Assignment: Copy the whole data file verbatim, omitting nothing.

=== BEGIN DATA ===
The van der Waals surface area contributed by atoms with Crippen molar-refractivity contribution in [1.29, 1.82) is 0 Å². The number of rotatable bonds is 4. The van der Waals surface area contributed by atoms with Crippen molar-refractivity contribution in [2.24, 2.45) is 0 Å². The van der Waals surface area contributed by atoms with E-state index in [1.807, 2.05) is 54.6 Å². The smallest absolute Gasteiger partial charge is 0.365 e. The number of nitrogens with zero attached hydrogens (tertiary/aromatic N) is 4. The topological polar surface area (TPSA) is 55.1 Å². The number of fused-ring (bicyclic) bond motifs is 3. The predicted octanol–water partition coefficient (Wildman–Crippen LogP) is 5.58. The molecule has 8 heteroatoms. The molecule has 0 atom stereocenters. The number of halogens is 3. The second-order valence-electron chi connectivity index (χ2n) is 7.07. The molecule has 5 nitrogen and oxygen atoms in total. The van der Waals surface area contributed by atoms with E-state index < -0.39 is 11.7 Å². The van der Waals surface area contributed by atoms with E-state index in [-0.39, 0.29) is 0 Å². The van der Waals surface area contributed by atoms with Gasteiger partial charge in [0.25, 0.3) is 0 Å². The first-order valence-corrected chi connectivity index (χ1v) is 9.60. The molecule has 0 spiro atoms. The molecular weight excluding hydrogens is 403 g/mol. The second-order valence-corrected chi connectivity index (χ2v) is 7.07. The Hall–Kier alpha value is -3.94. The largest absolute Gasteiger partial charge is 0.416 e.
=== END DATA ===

The van der Waals surface area contributed by atoms with Crippen molar-refractivity contribution in [1.29, 1.82) is 0 Å². The number of rotatable bonds is 4. The van der Waals surface area contributed by atoms with Crippen molar-refractivity contribution in [2.24, 2.45) is 0 Å². The van der Waals surface area contributed by atoms with E-state index in [1.807, 2.05) is 54.6 Å². The smallest absolute Gasteiger partial charge is 0.365 e. The number of nitrogens with zero attached hydrogens (tertiary/aromatic N) is 4. The topological polar surface area (TPSA) is 55.1 Å². The number of fused-ring (bicyclic) bond motifs is 3. The predicted octanol–water partition coefficient (Wildman–Crippen LogP) is 5.58. The molecule has 8 heteroatoms. The molecule has 0 atom stereocenters. The number of halogens is 3. The second-order valence-electron chi connectivity index (χ2n) is 7.07. The molecule has 5 nitrogen and oxygen atoms in total. The van der Waals surface area contributed by atoms with E-state index < -0.39 is 11.7 Å². The van der Waals surface area contributed by atoms with E-state index in [-0.39, 0.29) is 0 Å². The van der Waals surface area contributed by atoms with Gasteiger partial charge in [0.25, 0.3) is 0 Å². The first-order valence-corrected chi connectivity index (χ1v) is 9.60. The molecule has 0 spiro atoms. The molecular weight excluding hydrogens is 403 g/mol. The second-order valence-corrected chi connectivity index (χ2v) is 7.07. The Hall–Kier alpha value is -3.94. The largest absolute Gasteiger partial charge is 0.416 e.